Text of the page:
While the pitching staff had their own struggles, the veteran fielders on the club did little to compensate and pick up the slack.
Swisher has not come close to providing the same value as his contract would stipulate. This season, he was more mascot than middle-of-the-order hitter, and his defense made him a liability in the field. He appeared in 97 games before the injury bug bit both knees, taking his .208-hitting bat out of the lineup for good. His eight home runs and 42 RBI were career lows, with the exception of his 20-game rookie season in 2004. He did not push past the Mendoza line for good until July 9th.
Bourn has repeatedly found himself on the disabled list and, until recently, had looked like a shell of the former two-time All-Star and Gold Glove center fielder. The art of stealing bases, one of his assets throughout his career, seems to be a lost one.
Jason Giambi is at the end of his road, spending the majority of the season on the disabled list with knee problems. He has hit just .148 entering play on Saturday night in 20 games with a pair of homers and five runs batted in. He has been reserved to more of a coaching role than a player who can make a contribution in the lineup.
Former All-Star second baseman Jason Kipnis has never seemed to recover from an oblique injury that sidelined him for a month in the early portions of the season. His power is gone and so too seems to be his ability to find the gaps consistently.
And the defense. Oh, the defense… The Indians have put on a display this season with the glove and the arms and for all the wrong and worst reasons. Their woes and miscues have accounted for 73 unearned runs this season. Last season, they had just 51.
As a team, the Indians lead all of baseball with 110 errors. As would be expected, they have the worst fielding percentage in the MLB with a .980 mark. Their saving grace may be that their catchers have thrown out the second-most runners in the AL.
For all the growth that Lonnie Chisenhall has shown with the bat, he has lost in the field. His .940 fielding percentage and 17 errors place him amongst the worst defenders at the hot corner in all of baseball. He has done that while logging 200 innings fewer than the next third baseman behind him in the AL, Mike Moustakas, and 300 innings fewer than the lone corner man above him on the AL list, Josh Donaldson.
Swisher committed nine errors in just 52 games. He is third on the AL error list at first base, despite playing more than half as many games as Eric Hosmer, who leads the league with just one more error.
Asdrubal Cabrera, who has been out of the AL for nearly a month and a half now after his deadline trade to Washington, is still seventh amongst AL shortstops with his 14 errors.
Yan Gomes has settled behind the plate, but still leads the AL with 12 errors. The majority of those came in the first few months of the season.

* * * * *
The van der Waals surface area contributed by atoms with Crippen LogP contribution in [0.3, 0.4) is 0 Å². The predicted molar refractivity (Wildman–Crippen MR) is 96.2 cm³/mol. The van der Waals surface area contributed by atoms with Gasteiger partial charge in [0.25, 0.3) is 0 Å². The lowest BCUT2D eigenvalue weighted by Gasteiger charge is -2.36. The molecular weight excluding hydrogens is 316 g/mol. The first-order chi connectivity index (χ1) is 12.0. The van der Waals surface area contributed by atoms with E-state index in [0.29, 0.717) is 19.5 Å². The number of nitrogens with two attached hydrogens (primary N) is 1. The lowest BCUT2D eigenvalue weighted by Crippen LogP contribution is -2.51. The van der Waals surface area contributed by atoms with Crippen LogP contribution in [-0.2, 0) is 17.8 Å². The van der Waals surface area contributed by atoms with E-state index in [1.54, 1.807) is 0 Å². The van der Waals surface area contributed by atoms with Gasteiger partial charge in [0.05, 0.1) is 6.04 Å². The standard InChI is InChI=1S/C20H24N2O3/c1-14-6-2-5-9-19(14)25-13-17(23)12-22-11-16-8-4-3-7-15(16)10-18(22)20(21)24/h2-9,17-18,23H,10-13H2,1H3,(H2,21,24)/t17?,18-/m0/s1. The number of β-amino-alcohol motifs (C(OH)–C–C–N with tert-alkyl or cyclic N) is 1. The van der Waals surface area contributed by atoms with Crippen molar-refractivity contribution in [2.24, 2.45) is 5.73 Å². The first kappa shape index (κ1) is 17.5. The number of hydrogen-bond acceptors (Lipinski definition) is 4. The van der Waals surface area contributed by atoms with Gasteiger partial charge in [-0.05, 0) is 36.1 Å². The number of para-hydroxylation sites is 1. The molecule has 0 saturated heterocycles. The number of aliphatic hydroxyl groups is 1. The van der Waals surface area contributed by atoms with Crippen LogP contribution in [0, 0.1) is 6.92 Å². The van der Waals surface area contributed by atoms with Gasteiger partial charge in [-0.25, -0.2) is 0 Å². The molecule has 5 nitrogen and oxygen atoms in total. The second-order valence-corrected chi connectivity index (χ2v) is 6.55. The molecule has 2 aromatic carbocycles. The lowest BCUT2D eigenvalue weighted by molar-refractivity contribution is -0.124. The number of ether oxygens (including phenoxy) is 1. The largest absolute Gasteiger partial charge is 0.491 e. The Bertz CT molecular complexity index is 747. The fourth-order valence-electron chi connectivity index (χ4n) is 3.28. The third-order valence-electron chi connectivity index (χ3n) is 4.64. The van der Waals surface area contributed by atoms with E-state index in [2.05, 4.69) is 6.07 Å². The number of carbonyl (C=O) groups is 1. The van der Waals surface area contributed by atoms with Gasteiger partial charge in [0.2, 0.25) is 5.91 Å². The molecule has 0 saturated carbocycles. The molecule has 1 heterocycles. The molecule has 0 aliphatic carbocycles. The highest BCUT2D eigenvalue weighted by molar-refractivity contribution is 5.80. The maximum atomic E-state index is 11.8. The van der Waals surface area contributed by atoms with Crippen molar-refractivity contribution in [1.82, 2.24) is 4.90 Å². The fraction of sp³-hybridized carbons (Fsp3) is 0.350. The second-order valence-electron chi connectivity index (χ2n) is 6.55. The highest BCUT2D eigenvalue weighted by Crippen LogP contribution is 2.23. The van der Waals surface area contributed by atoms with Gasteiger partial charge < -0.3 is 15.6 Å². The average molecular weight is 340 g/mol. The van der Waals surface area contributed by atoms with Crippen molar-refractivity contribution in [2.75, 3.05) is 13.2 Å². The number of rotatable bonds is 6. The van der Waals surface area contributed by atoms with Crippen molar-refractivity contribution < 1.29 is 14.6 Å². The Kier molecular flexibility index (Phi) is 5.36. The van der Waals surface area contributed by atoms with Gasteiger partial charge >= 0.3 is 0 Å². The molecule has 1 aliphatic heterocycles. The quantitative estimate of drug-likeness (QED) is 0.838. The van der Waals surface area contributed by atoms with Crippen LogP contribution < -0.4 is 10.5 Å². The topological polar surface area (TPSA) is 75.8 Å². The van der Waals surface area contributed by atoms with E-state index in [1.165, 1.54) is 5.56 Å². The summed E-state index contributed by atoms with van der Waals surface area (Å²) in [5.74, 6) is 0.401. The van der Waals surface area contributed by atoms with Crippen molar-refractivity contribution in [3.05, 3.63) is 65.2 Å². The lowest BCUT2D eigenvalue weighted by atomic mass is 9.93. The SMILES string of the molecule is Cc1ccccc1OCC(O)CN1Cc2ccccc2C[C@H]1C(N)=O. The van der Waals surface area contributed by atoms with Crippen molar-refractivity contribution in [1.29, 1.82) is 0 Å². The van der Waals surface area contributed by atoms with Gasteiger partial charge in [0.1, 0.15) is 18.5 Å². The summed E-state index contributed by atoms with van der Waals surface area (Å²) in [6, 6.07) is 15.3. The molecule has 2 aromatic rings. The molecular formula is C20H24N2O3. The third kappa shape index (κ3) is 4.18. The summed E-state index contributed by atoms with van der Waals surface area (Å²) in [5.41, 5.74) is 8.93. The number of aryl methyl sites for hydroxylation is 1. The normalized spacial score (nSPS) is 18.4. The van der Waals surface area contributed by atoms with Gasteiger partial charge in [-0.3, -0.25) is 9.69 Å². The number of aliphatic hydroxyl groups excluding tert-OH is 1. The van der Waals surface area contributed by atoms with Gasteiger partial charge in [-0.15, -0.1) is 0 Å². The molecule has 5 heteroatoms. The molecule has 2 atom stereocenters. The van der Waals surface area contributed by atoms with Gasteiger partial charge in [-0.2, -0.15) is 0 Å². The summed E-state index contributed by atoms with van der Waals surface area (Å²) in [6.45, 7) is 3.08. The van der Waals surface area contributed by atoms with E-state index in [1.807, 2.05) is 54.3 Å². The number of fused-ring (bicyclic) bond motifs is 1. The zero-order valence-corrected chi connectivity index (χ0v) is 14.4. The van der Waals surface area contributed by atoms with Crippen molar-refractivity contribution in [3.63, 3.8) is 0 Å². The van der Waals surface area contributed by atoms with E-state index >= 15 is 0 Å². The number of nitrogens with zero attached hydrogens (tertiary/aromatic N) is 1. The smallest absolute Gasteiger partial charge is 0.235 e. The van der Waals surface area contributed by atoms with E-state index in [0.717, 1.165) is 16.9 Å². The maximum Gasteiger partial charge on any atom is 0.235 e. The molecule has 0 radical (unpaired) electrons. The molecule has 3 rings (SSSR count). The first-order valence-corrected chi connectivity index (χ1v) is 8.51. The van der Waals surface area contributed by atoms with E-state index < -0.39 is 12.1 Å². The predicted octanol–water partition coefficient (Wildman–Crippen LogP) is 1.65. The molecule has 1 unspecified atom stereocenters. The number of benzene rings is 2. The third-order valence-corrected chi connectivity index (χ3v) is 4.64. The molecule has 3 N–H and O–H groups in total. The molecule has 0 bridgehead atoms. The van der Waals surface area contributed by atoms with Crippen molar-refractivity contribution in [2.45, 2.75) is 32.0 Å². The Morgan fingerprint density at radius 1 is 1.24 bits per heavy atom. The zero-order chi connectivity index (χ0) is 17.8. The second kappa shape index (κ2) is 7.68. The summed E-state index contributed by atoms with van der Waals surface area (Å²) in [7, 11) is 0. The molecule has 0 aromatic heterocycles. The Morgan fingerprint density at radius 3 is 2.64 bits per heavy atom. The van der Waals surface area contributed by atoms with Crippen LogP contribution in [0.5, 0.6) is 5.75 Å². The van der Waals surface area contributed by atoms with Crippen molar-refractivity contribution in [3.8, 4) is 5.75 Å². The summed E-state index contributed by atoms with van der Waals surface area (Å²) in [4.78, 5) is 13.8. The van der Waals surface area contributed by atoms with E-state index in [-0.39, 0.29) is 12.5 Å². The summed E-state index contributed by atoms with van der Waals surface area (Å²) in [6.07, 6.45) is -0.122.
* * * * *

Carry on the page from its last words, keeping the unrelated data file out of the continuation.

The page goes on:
All of these failures, inconsistencies, and ineffectiveness did not help the Indians claim a spot at the top of a wide open AL Central. Coming down the stretch, it is a three-team race, largely dominated by the return of the Kansas City Royals and an aging Detroit Tigers team. While the Royals and Tigers have slugged it out with one another, the Indians have remained in the weeds, hiding and again needing a perfect storm to occur for them to slip into the AL Central crown or even the AL Wild Card race.
The Indians have kept it close thanks to the production of the much discussed duo of Kluber and Michael Brantley. The league rewarded Brantley with an All-Star berth, while Kluber was slighted. He could be vindicated at the end of the season with a Cy Young Award, which is very much in play for the Tribe righty.
Carlos Santana’s bat woke up after sleeping through the first two months of the season. Prior to Saturday’s game, he was leading the club with 27 home runs and was second with 77 runs batted in. His 101 walks lead the league. He became just the fifth Indians player ever to top 25 home runs and 100 walks in the same season, joining Jim Thome, Travis Hafner, Andre Thornton, and Al Rosen. He has hit .275 since returning from the concussion disabled list in early June; he was hitting .159 at the time of the injury.
The Columbus kids have injected new life and new energy into the lineup with their speed and improved defense in the field. Guys like Jose Ramirez, Tyler Holt, Roberto Perez, and Zach Walters have each contributed with the glove or with the bat, making up for the lack of bat and the void on defense.
The stellar pitching, not just the starters, beginning a week into August has been a boon for the lack of offensive production from the starting nine. For the entire month, the Indians pitching staff led all of baseball with a 2.39 ERA. The club was 17-9, despite posting just six saves. They struck out 244 batters, third-best in baseball, while walking just 72. Their .220 batting average allowed was best in the Majors and their 1.11 WHIP was the third-best. It was powered by the return to the rotation of Carrasco, who is now 4-1 with a 1.40 ERA and .193 batting average against in his seven starts since exiting the bullpen.
Something has enabled this Indians roster to contend and compete despite plenty of missed chances throughout the season and numerous holes and inconsistencies on the roster. Whether it is the effect of Francona in the dugout or the resiliency of the youth on the roster is tough to determine.
If this season has shown those watching anything, it is that this Indians team is still a few pieces short of being able to really threaten within the division at a consistent level. While this season is still up for grabs, looking towards next season should remind those watching that the Indians should be active after this season to find a way to bolster the pieces they have in place so that next year, September is not a stressful, nail-biting race all the way to the finish line.
Photo: AP Photo/Carlos Osorio